Ronald C. Keith China From the Inside Out: Fitting the People's Republic into the World (London: Pluto Press, £11.99) Reviewed by Francis E. Andrews
This is a fascinating account of the development of ideology by the Chinese ruling elite from the 19th Century to the present day. The sub-title, “from the inside out,” accurately describes the author’s approach in that he concentrates on explaining the Chinese point of view in a more or less uncritical way. This has the advantage of making the text flow continuously - the book is eminently readable and coherent - but it has the disadvantage of making the book unsuitable for readers without a good grasp of modern Chinese history and political economy.
Keith emphasises the continuity of political ideas: from the 19th Century attempt to borrow technology from the West whilst safeguarding Chinese culture, to today’s “socialism with Chinese characteristics”. The thread of Chinese nationalism binds together the ideas of Sun Yatsen, Mao Zedong, Zhou Enlai, Deng Xiaoping,and the present day Hu Jintao. In fact,although Keith doesn’t actually say so, it is reasonable to infer that nationalism has been a more important influence on Chinese ideology than socialism.
Even more interesting is the author’s identification of the roots of the ideology in ancient Chinese philosophy, in particular Confucius and Daoism. Confucianism legitimised the Chinese emperors and takes the traditional family as the microcosm of political governance. The Emperor took the role of the father of the family and had a duty to reconcile conflicting interests in the attempt to achieve harmony. The Communist Party has taken over this role and it appears that Zhou Enlai was a Confucian scholar. Daoist philosophy is dialectical and is based on the unity of opposites, the yin and the yang, and Chinese ideology is suffused with dichotomies,the most significant being Chinese versus foreign..
It is beyond doubt that Zhou Enlai was a master of international relations and his policies of peaceful co-existence and the equality of nations did much to overcome the isolation of China, from theBandung Conference in the 1950s onwards. Keith speaks at length of the misunderstanding, deliberate or otherwise, by western “Realist” idealogues of the Chinese position on international relations, which is based on a Confucian desire for “harmony” between equal nations and has remained substantially unchanged to this day.
The explanation of ideology directed at internal affairs is somewhat more problematic, though certainly thought-provoking. In fact it is the reason why I made the earlier judgement that this book is not suitable for those without a grounding in Chinese history and political economy. There is a brilliant chapter on 'socialism or capitalism’, in which Deng Xiaoping’s “open door” and “social market” policies are thoroughly explored. Deng was determined to safeguard his experiment with a social market from any return to the chaos of the Cultural Revolution and attempted to institutionalise “the rule of law”, “human rights”, and rights of private property, not as a slavish copying of liberal democracy but as checks and balances to Communist Party power and “the spirit of the leader” which, left unchecked, had led to the Cultural Revolution. These policies are so far removed from those of Mao Zedong that it is difficult to believe Keith’s assertion that there was ideological continuity between the two regimes. Indeed it made sense for Deng to pay lip service to “the great helmsman” in order to consolidate his own power, but even a superficial study of the two regimes reveals a chasm of ideological differences. Deng was a “revisionist” of the Bernstein variety, he believed that progress to a socialist society was only possible through the development of a modern industrial state and he was successful in setting in motion the productive forces to achieve this. Moreover, he was consistently opposed to “the cult of the personality”, from his early days (in the 1950s he wrote a paper on the excesses of Stalin and how to avoid these) and he pursued policies to rein in the power of the Communist Party through the 1980s. In contrast Mao was an admirer of Stalin, and his “Great Leap Forward” in the late 1950s mirrored Stalin’s forced collectivisations of the 1930s, with equally disastrous results. Mao’s left wing adventurism in instigating the Cultural Revolution also contrasts starkly with Deng’s emphasis on property rights and the rule of law. Keith does mention these differences but gives too little weight to them.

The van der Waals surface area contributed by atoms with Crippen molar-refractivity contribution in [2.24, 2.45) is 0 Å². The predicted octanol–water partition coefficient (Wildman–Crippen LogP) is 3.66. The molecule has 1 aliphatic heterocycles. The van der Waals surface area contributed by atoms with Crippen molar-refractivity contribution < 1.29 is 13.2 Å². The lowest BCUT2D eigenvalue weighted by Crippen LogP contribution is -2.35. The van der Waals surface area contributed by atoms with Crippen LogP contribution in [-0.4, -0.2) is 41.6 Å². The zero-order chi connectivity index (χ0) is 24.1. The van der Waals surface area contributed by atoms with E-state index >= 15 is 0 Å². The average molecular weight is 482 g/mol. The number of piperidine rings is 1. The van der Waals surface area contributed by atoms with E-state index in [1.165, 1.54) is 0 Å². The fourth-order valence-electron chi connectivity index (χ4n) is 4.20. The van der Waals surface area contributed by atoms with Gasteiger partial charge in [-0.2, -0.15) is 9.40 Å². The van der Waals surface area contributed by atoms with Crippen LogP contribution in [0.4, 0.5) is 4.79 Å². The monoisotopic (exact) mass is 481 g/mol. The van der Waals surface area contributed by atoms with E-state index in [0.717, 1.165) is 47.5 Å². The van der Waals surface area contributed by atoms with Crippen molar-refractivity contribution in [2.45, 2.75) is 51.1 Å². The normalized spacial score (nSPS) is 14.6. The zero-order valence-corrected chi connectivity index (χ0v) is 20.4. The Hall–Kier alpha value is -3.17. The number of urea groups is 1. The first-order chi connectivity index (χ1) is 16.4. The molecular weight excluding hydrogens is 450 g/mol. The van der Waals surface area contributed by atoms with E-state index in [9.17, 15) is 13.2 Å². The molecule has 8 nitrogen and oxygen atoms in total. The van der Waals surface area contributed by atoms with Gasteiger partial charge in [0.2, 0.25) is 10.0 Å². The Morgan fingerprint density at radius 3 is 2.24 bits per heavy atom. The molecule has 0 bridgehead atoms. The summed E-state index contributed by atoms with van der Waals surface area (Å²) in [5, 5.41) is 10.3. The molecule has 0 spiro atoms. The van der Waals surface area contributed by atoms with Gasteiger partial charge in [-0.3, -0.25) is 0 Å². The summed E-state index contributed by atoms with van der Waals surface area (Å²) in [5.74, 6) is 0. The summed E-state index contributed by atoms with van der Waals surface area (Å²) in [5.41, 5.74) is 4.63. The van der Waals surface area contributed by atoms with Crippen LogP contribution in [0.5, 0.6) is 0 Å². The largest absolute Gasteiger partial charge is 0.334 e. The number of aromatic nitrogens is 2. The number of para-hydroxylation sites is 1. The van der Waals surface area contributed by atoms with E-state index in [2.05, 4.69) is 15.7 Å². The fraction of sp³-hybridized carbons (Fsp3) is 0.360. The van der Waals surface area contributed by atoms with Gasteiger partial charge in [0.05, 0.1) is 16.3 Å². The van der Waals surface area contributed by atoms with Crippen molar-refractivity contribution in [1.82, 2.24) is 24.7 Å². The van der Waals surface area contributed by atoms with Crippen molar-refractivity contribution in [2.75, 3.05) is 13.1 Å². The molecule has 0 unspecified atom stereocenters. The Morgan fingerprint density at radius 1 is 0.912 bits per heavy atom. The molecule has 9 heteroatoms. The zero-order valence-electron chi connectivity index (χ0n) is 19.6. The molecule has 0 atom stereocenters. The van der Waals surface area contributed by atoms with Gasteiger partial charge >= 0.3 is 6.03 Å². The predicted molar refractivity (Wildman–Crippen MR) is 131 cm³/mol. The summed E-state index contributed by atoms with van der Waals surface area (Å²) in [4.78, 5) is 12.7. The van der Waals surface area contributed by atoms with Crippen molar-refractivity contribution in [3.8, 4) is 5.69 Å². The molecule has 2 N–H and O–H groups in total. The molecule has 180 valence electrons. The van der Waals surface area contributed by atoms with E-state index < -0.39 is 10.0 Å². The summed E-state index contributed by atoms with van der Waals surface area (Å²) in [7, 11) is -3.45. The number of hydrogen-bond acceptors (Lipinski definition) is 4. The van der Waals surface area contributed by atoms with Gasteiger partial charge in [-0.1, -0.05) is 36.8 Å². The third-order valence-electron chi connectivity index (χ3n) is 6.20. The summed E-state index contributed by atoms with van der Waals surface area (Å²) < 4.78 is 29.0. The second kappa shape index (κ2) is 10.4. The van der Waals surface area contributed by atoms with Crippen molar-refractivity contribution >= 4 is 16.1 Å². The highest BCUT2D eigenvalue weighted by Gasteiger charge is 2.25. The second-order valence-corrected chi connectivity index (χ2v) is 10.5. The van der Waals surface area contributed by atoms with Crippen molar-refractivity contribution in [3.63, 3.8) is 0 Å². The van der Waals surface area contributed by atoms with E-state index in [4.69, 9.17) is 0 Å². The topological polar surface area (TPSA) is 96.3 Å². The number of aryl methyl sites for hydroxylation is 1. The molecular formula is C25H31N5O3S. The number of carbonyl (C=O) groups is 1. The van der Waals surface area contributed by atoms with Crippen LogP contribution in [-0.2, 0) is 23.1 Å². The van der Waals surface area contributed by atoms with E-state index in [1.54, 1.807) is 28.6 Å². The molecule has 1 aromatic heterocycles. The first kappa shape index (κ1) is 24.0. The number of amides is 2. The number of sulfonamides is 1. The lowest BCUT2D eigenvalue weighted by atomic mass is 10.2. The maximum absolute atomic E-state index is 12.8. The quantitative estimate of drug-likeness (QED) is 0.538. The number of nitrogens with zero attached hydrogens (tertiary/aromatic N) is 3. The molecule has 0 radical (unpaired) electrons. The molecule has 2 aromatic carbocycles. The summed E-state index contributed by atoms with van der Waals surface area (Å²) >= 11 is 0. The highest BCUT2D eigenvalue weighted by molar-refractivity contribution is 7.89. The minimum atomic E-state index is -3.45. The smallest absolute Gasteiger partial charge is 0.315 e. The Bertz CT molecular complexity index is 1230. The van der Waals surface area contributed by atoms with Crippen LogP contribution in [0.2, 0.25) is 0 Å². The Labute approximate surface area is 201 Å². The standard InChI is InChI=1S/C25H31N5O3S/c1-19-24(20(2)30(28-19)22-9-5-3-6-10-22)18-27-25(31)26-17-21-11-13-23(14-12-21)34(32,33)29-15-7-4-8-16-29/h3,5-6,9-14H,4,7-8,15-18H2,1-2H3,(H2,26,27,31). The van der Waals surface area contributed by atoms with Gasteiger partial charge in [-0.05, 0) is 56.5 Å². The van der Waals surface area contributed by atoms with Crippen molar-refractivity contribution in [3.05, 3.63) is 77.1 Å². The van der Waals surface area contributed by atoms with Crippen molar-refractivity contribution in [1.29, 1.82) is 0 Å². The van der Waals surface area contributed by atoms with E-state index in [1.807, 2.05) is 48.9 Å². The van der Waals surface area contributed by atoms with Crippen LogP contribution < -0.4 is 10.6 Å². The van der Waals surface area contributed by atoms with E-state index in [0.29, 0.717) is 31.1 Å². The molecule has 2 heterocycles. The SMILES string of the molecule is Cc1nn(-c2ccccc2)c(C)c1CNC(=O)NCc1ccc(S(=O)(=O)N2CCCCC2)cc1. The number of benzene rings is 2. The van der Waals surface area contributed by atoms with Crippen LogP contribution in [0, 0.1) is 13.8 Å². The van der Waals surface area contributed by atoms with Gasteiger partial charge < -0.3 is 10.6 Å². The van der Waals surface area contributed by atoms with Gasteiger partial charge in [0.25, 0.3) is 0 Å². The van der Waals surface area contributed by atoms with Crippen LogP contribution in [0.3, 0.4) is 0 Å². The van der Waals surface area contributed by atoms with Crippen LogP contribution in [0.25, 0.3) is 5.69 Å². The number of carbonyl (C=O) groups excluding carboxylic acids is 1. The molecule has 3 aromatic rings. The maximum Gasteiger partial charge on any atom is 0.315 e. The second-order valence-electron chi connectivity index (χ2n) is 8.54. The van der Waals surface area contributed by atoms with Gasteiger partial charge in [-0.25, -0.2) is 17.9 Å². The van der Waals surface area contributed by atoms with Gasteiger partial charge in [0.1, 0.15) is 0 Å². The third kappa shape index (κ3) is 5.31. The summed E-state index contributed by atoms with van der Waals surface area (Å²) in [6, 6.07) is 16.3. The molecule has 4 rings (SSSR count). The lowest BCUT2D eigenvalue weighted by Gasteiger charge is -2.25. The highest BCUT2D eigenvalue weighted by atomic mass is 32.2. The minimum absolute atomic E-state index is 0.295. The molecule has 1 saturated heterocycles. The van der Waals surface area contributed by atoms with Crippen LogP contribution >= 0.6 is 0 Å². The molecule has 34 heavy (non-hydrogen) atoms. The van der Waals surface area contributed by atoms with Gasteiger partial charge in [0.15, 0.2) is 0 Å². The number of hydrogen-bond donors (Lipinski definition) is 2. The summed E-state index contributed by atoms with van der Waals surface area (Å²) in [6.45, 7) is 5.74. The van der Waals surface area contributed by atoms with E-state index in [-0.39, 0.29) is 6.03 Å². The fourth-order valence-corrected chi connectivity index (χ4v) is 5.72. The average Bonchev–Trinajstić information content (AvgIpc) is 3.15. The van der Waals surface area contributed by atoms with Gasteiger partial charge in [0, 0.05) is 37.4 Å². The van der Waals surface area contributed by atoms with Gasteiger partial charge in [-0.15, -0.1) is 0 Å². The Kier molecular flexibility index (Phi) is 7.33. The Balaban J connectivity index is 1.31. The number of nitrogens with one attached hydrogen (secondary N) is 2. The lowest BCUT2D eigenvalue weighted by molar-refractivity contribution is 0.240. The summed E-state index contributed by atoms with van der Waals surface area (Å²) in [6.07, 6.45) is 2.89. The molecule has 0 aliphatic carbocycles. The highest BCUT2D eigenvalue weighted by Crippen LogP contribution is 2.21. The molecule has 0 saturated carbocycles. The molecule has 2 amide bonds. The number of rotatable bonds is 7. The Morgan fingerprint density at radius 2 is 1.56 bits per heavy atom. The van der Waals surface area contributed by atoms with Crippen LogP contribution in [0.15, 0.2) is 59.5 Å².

Deng Xiaoping’s headlong rush to a “social market” almost inevitably gave strength to liberal democratic tendencies which were crushed after the conflict at Tiananmen Square. The re-assertion of the power of the Communist Party did not deflect Deng’s successors from continuing and accelerating the social market “experiment”; in fact the private sector of the economy has grown exponentially over the past ten years. In view of this it is difficult for me to accept the official Chinese description of their society as “socialism with Chinese characteristics”; it is more appropriate to view it as capitalism with Chinese characteristics. What this book does well is decode the “Chinese characteristics” as a mixture of Communist Party power and Confucian philosophy. It remains to be seen whether the Daoist/Marxist dialectic which is being nourished by growing disparities in wealth and a nascent bourgeoisie will destabilise the project.
Francis E. Andrews is a retired welfare rights adviser and teacher with a long history of labour movement activism.